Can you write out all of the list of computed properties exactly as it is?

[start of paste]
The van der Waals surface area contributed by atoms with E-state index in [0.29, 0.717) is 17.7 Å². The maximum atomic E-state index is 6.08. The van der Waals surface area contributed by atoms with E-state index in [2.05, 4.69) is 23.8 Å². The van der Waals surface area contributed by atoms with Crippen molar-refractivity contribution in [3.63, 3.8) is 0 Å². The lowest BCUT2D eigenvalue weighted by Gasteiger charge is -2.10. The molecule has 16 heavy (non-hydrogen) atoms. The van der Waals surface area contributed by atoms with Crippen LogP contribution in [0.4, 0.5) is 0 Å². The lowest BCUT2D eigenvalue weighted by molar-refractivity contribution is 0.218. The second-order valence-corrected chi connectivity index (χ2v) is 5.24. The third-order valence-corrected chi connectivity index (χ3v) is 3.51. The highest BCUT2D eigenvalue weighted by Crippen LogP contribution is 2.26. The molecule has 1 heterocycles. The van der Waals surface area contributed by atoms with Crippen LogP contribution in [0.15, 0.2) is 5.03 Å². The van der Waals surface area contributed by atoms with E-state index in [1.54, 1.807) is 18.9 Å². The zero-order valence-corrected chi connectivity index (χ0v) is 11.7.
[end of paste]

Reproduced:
The van der Waals surface area contributed by atoms with E-state index in [0.29, 0.717) is 17.7 Å². The maximum atomic E-state index is 6.08. The van der Waals surface area contributed by atoms with E-state index in [2.05, 4.69) is 23.8 Å². The van der Waals surface area contributed by atoms with Crippen molar-refractivity contribution in [3.63, 3.8) is 0 Å². The lowest BCUT2D eigenvalue weighted by Gasteiger charge is -2.10. The molecule has 16 heavy (non-hydrogen) atoms. The van der Waals surface area contributed by atoms with Crippen LogP contribution in [0.4, 0.5) is 0 Å². The lowest BCUT2D eigenvalue weighted by molar-refractivity contribution is 0.218. The second-order valence-corrected chi connectivity index (χ2v) is 5.24. The third-order valence-corrected chi connectivity index (χ3v) is 3.51. The highest BCUT2D eigenvalue weighted by Crippen LogP contribution is 2.26. The molecule has 1 heterocycles. The van der Waals surface area contributed by atoms with Crippen LogP contribution in [0.15, 0.2) is 5.03 Å². The van der Waals surface area contributed by atoms with E-state index in [1.54, 1.807) is 18.9 Å². The zero-order valence-corrected chi connectivity index (χ0v) is 11.7.